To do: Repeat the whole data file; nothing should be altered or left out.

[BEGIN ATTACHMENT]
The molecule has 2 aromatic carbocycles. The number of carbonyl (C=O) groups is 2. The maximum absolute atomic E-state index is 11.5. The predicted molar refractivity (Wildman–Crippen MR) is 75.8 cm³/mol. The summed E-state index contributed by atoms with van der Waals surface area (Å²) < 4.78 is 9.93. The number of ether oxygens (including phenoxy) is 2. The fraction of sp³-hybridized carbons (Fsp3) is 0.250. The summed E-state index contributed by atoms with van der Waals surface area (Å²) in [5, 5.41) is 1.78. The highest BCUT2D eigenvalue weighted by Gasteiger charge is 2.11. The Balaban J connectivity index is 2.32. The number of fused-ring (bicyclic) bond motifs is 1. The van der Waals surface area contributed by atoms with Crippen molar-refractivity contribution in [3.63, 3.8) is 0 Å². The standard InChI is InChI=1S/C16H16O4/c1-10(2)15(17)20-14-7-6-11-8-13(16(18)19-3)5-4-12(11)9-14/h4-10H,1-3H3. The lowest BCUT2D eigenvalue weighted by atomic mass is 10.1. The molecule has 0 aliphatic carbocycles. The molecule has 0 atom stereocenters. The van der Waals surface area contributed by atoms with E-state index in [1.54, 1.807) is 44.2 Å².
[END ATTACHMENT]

The molecule has 2 aromatic carbocycles. The number of carbonyl (C=O) groups is 2. The maximum absolute atomic E-state index is 11.5. The predicted molar refractivity (Wildman–Crippen MR) is 75.8 cm³/mol. The summed E-state index contributed by atoms with van der Waals surface area (Å²) < 4.78 is 9.93. The number of ether oxygens (including phenoxy) is 2. The fraction of sp³-hybridized carbons (Fsp3) is 0.250. The summed E-state index contributed by atoms with van der Waals surface area (Å²) in [5, 5.41) is 1.78. The highest BCUT2D eigenvalue weighted by Gasteiger charge is 2.11. The Balaban J connectivity index is 2.32. The number of fused-ring (bicyclic) bond motifs is 1. The van der Waals surface area contributed by atoms with Crippen molar-refractivity contribution in [3.63, 3.8) is 0 Å². The standard InChI is InChI=1S/C16H16O4/c1-10(2)15(17)20-14-7-6-11-8-13(16(18)19-3)5-4-12(11)9-14/h4-10H,1-3H3. The lowest BCUT2D eigenvalue weighted by atomic mass is 10.1. The molecule has 0 aliphatic carbocycles. The molecule has 0 atom stereocenters. The van der Waals surface area contributed by atoms with E-state index in [1.54, 1.807) is 44.2 Å².